As an undergraduate, I double majored in history and English to fulfill two of my life’s passions, and now I’m finding that writing historical fiction has rather the same effect. Shadow of the Portico is partially set in early modern Italy and is the story of an exclaustrated nun and a well-born but unfortunate notary who have fallen in love–romance being another passion of mine.
As I approached this project, I found that while I had a good understanding of the larger context of sixteenth century Italy, I lacked more specific knowledge of the societal expectations for our noblewoman and notary. This is a dynamic time and location, and I certainly didn’t want to depend on general conceptions of the Renaissance found in my survey textbooks that focused on the fourteenth century in Florence.
I began my research by looking through social histories of early modern Northern Italy, trying as often as possible to situate information in Bologna in particular, giving consideration to the fact that northern Italian cities were reasonably autonomous and decentralized. This would have been easier had I chosen a more well-researched city like Florence or Venice, but unearthing Bologna’s unique color has been hugely rewarding.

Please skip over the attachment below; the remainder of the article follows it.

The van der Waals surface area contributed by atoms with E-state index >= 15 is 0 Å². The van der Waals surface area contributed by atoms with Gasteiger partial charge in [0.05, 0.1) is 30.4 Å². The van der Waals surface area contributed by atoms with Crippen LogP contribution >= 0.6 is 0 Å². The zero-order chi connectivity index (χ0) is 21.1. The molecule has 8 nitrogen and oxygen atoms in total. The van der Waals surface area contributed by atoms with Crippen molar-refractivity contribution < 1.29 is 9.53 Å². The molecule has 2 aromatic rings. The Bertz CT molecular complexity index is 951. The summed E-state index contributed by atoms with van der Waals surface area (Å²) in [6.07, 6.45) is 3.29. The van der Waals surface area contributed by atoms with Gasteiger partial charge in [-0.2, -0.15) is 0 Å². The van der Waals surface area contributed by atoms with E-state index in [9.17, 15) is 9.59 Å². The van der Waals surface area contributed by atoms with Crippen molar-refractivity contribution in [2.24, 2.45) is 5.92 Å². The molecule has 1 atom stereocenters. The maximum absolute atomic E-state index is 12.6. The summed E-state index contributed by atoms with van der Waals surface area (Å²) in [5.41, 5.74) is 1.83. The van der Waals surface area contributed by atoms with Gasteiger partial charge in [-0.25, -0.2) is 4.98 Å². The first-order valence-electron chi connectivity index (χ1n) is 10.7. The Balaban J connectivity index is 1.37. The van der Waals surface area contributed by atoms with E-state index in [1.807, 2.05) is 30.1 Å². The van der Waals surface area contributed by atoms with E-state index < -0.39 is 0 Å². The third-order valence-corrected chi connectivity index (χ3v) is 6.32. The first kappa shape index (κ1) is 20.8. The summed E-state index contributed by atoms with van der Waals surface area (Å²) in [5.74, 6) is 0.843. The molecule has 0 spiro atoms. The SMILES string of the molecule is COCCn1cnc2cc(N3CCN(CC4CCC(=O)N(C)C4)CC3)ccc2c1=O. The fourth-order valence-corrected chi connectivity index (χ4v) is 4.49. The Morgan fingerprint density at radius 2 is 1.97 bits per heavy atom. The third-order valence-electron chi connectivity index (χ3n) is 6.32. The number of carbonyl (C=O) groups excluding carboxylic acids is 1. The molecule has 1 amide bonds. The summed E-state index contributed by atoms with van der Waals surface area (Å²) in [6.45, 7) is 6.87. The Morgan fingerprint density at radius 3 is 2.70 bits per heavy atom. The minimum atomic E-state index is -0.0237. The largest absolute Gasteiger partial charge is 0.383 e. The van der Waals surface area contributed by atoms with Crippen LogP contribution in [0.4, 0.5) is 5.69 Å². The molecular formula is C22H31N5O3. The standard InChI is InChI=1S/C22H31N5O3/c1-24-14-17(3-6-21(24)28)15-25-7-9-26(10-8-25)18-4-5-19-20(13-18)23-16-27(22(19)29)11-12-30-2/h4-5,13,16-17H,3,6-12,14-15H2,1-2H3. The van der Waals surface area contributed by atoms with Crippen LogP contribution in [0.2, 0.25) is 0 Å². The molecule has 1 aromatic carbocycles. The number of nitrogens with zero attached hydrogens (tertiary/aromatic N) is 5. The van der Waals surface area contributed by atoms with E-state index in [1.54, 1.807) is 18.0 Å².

As I read these social and cultural histories, I’ve discovered the historiographical methodology of microhistory. It reverses the idea that we study history through the lens of larger societal concerns and instead we look at case studies of specific people in specific locations with specific circumstances, and then look at society through that lens. This is precisely what the novelist does–we look at the stories of people, our characters, who must deal with their conflicts and grow as individuals.
I’m not new to microhistory, it turns out. Reading Carlo Ginzburg’s The Cheese and the Worms was pretty standard fare for undergraduate medievalists, and indeed this book was instrumental in sparking my interest in heresies. However, I hadn’t made the connection with microhistory, even though this is one of the seminal works of this methodology. I now find myself that much more curious about implementing this approach in my research.
With that, one of the objectives of my blog is to further examine microhistory as a research method and apply it not only to my novel research, but also my interest in historical reenactment, in particular persona play for the Society for Creative Anachronism. It’s exciting for me to bring all these passions together and create original products in both fiction and nonfiction.